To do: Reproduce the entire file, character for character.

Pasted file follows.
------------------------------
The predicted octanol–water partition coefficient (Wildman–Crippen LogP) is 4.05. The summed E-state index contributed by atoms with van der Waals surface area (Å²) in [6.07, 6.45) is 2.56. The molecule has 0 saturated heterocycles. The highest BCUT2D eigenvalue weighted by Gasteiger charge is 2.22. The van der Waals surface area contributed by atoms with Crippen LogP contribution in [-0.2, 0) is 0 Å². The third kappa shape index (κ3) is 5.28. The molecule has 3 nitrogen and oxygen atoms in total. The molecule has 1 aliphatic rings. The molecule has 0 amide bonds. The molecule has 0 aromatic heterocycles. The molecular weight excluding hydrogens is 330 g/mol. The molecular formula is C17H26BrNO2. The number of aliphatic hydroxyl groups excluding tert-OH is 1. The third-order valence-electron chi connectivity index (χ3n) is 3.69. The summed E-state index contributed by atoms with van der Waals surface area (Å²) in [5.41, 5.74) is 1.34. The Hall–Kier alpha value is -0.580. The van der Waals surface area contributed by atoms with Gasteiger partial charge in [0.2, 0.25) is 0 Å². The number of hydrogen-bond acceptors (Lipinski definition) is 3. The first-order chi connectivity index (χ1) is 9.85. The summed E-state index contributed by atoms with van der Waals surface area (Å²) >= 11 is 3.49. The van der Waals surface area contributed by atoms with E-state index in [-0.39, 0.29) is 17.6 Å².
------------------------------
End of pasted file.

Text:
The predicted octanol–water partition coefficient (Wildman–Crippen LogP) is 4.05. The summed E-state index contributed by atoms with van der Waals surface area (Å²) in [6.07, 6.45) is 2.56. The molecule has 0 saturated heterocycles. The highest BCUT2D eigenvalue weighted by Gasteiger charge is 2.22. The van der Waals surface area contributed by atoms with Crippen LogP contribution in [-0.2, 0) is 0 Å². The third kappa shape index (κ3) is 5.28. The molecule has 3 nitrogen and oxygen atoms in total. The molecule has 1 aliphatic rings. The molecule has 0 amide bonds. The molecule has 0 aromatic heterocycles. The molecular weight excluding hydrogens is 330 g/mol. The molecular formula is C17H26BrNO2. The number of aliphatic hydroxyl groups excluding tert-OH is 1. The third-order valence-electron chi connectivity index (χ3n) is 3.69. The summed E-state index contributed by atoms with van der Waals surface area (Å²) in [5.41, 5.74) is 1.34. The Hall–Kier alpha value is -0.580. The van der Waals surface area contributed by atoms with Gasteiger partial charge in [0.2, 0.25) is 0 Å². The number of hydrogen-bond acceptors (Lipinski definition) is 3. The first-order chi connectivity index (χ1) is 9.85. The summed E-state index contributed by atoms with van der Waals surface area (Å²) >= 11 is 3.49. The van der Waals surface area contributed by atoms with E-state index in [-0.39, 0.29) is 17.6 Å².